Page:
What Drives Your Behaviors?
A fancy sports car may look great, but if it’s equipped with a 1.6 liter 120 horsepower engine, it won’t perform as a sports car should.
It’s the same for you. The influences “under your hood” greatly impact your communication, work, and communication style. Helpful assessments reveal some of this information, but you have stories and filters that have a major impact, too. Here are some clues from my Management Training for Technical Managers series.
Our stories are our perception of “truths” that we allow to soak into us. We receive these from influential people in our lives like parents, teachers, and friends. These stories stick with us even when we aren’t conscious of them, and they can affect our behavior. Some examples include:
- Work hard.
- Do as you’re told.
- Be nice.
- Don’t interrupt.
- No backtalk from you!
These all sound relatively harmless, right? Yet when you carry them into certain situations, they can have a negative effect. For example, “Be nice” may keep you from terminating an underperforming employee. “Don’t interrupt” may keep you from speaking up on an important topic. One of my clients struggled to apply reflective listening skills because they involve relaying “What I hear you saying is …” and his parent tolerated no backtalk at all.
To work through these stories effectively, take the time to reflect on these questions:
- What “truths” taught by influential people have stuck with you?
- What personal “rules” do you apply to everyday life?
- What beliefs lead to boundaries in your behavior?
- Do you find yourself needlessly tripped up in certain situations? (i.e. Would you find it hard to ask a neighbor to take care of your plants while you vacation, because you don’t want to impose?)
- Do you find yourself hesitating to take action for seemingly no good reason?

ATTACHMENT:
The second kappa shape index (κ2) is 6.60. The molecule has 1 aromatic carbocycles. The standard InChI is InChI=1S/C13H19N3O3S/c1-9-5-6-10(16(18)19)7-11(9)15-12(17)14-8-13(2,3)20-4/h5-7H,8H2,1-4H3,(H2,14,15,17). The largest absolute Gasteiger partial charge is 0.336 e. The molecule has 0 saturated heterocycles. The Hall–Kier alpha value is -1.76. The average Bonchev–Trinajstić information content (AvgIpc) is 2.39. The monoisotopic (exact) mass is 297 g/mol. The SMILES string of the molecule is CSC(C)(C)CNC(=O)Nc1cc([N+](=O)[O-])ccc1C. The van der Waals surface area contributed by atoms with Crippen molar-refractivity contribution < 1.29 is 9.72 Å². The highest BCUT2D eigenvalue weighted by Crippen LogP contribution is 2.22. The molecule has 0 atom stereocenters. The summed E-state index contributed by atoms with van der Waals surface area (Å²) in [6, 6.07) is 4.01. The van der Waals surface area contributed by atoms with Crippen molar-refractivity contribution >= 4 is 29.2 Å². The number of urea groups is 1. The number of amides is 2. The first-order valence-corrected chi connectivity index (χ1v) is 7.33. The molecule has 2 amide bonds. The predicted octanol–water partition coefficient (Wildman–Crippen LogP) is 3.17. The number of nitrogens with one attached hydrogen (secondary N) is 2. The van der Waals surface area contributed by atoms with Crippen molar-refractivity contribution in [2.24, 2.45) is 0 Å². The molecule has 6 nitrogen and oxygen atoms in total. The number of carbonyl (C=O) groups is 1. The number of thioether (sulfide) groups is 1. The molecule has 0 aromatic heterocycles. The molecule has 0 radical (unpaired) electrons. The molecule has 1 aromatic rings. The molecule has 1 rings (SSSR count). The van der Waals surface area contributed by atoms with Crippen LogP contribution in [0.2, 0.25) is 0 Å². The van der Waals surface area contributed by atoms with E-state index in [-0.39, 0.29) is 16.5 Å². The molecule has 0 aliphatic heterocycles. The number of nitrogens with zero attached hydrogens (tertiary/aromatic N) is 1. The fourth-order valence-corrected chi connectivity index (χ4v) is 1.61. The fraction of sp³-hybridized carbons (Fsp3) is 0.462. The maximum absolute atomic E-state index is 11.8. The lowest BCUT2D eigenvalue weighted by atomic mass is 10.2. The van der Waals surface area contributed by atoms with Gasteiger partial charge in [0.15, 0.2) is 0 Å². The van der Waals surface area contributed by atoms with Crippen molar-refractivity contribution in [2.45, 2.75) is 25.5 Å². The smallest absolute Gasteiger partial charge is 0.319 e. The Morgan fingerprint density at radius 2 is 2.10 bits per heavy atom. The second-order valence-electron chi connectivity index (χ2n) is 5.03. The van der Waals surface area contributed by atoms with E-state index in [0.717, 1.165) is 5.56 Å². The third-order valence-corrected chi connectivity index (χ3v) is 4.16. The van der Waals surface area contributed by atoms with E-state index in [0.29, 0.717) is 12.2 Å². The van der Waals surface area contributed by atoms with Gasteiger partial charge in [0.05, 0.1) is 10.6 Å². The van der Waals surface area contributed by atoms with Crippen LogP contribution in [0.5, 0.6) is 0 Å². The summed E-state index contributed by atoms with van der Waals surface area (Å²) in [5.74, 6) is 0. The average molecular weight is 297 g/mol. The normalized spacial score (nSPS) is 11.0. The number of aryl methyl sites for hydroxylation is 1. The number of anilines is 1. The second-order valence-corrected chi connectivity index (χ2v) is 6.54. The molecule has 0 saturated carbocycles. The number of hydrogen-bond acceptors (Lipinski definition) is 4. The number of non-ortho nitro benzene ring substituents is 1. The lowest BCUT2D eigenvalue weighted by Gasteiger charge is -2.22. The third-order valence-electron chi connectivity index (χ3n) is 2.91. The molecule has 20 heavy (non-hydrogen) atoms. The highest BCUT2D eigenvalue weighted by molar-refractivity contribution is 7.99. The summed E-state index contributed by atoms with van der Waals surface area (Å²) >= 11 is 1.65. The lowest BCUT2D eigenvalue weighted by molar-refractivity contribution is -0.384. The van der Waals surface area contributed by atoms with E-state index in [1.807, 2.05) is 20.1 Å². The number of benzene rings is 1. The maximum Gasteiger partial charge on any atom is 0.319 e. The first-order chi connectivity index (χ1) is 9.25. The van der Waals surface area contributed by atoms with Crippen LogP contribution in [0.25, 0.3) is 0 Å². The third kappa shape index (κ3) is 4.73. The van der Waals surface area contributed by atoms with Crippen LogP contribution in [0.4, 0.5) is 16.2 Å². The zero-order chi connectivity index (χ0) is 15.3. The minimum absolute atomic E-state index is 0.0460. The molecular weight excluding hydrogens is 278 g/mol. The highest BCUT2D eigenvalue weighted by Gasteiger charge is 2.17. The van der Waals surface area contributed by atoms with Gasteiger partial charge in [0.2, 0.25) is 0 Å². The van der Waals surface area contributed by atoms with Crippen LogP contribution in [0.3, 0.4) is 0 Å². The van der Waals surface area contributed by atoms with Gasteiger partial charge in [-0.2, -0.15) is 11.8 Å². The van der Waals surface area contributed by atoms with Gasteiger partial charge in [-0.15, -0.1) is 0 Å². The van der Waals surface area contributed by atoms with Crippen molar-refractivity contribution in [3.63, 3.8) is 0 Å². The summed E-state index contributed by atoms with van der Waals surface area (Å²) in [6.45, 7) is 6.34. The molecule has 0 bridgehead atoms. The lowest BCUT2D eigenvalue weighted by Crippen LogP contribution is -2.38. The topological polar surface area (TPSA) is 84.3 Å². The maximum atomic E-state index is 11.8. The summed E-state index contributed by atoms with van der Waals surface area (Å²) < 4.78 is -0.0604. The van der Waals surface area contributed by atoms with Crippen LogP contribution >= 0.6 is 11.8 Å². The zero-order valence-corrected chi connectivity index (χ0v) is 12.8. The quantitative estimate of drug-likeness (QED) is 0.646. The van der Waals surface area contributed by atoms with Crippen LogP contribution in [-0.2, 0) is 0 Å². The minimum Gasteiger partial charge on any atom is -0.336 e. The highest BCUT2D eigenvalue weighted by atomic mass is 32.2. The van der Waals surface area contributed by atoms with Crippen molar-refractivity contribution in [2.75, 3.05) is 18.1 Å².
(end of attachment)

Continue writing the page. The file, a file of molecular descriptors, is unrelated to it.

What are your filters and stories? Take time to identify them. They work under your hood and impact your management decisions in unintended ways.
Everyone sees the world through a unique filter. Our filters color our perceptions and decisions. For example, I come from a small farming town in Texas and was raised by a disciplinarian father and polite mother. We always attended church and did our homework. Early in my engineering career for the Texas Department of Transportation, an engineer from New York came to learn about our projects. I responded with a “Yes, sir …” or “No, sir …” to all of his questions, and he became agitated. He felt patronized, and I was stunned.
Identify some of your filters with the following questions:
- What is your cultural background?
- What did your parents do for work?
- What type of political philosophy did you grow up with?
- What educational background does your family have?
- Are you the oldest, youngest, middle, or only child?
- What hobbies does your family have?
- What type of work did you do early in life?
All these questions and more can reveal filters that can color your judgment. Being aware of them can help you think outside your own box.
What are your filters and stories? Take time to identify them. They work under your hood and impact your management decisions in unintended ways unless you are aware and actively managing them.
I go much deeper into this topic in my training webinars, including Top 10 Skills for Technical Managers. I hope you’ll check it out.